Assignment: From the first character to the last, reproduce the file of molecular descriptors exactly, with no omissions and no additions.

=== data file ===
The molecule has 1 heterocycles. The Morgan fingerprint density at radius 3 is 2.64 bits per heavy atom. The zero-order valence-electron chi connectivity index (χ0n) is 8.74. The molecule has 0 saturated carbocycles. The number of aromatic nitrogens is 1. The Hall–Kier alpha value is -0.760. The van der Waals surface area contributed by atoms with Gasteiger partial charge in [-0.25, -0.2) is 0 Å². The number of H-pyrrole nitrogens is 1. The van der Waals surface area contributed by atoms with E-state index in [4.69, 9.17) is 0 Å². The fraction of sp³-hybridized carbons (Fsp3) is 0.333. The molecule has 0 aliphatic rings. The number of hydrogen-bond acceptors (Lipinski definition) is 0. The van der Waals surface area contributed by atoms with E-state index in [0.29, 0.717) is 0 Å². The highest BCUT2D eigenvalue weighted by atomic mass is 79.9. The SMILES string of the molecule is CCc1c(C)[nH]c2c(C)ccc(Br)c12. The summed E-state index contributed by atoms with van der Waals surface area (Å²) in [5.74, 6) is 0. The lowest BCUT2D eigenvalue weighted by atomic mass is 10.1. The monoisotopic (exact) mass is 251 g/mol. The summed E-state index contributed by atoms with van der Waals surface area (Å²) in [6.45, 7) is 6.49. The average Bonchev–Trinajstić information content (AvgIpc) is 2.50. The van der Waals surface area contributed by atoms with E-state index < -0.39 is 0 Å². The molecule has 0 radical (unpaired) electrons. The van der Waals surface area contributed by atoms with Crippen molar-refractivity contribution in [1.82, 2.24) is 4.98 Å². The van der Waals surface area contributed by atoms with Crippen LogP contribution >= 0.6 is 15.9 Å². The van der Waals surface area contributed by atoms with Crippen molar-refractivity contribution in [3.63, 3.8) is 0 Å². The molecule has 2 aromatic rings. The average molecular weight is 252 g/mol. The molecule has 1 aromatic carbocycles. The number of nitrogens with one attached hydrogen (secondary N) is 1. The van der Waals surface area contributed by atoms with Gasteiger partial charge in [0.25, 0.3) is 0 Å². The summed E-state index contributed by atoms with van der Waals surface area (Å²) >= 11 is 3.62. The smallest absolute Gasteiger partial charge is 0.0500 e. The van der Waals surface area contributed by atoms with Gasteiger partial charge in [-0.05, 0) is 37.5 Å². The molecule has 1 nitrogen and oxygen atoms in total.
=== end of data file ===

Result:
The molecule has 1 heterocycles. The Morgan fingerprint density at radius 3 is 2.64 bits per heavy atom. The zero-order valence-electron chi connectivity index (χ0n) is 8.74. The molecule has 0 saturated carbocycles. The number of aromatic nitrogens is 1. The Hall–Kier alpha value is -0.760. The van der Waals surface area contributed by atoms with Gasteiger partial charge in [-0.25, -0.2) is 0 Å². The number of H-pyrrole nitrogens is 1. The van der Waals surface area contributed by atoms with E-state index in [4.69, 9.17) is 0 Å². The fraction of sp³-hybridized carbons (Fsp3) is 0.333. The molecule has 0 aliphatic rings. The number of hydrogen-bond acceptors (Lipinski definition) is 0. The van der Waals surface area contributed by atoms with E-state index in [0.29, 0.717) is 0 Å². The highest BCUT2D eigenvalue weighted by atomic mass is 79.9. The SMILES string of the molecule is CCc1c(C)[nH]c2c(C)ccc(Br)c12. The summed E-state index contributed by atoms with van der Waals surface area (Å²) in [5.74, 6) is 0. The lowest BCUT2D eigenvalue weighted by atomic mass is 10.1. The monoisotopic (exact) mass is 251 g/mol. The summed E-state index contributed by atoms with van der Waals surface area (Å²) in [6.45, 7) is 6.49. The average Bonchev–Trinajstić information content (AvgIpc) is 2.50. The van der Waals surface area contributed by atoms with E-state index < -0.39 is 0 Å². The molecule has 0 radical (unpaired) electrons. The van der Waals surface area contributed by atoms with Crippen molar-refractivity contribution in [1.82, 2.24) is 4.98 Å². The van der Waals surface area contributed by atoms with Crippen LogP contribution >= 0.6 is 15.9 Å². The van der Waals surface area contributed by atoms with Crippen molar-refractivity contribution in [3.63, 3.8) is 0 Å². The molecule has 2 aromatic rings. The average molecular weight is 252 g/mol. The molecule has 1 aromatic carbocycles. The number of nitrogens with one attached hydrogen (secondary N) is 1. The van der Waals surface area contributed by atoms with Gasteiger partial charge in [0.25, 0.3) is 0 Å². The summed E-state index contributed by atoms with van der Waals surface area (Å²) >= 11 is 3.62. The smallest absolute Gasteiger partial charge is 0.0500 e. The van der Waals surface area contributed by atoms with Gasteiger partial charge in [-0.05, 0) is 37.5 Å². The molecule has 1 nitrogen and oxygen atoms in total.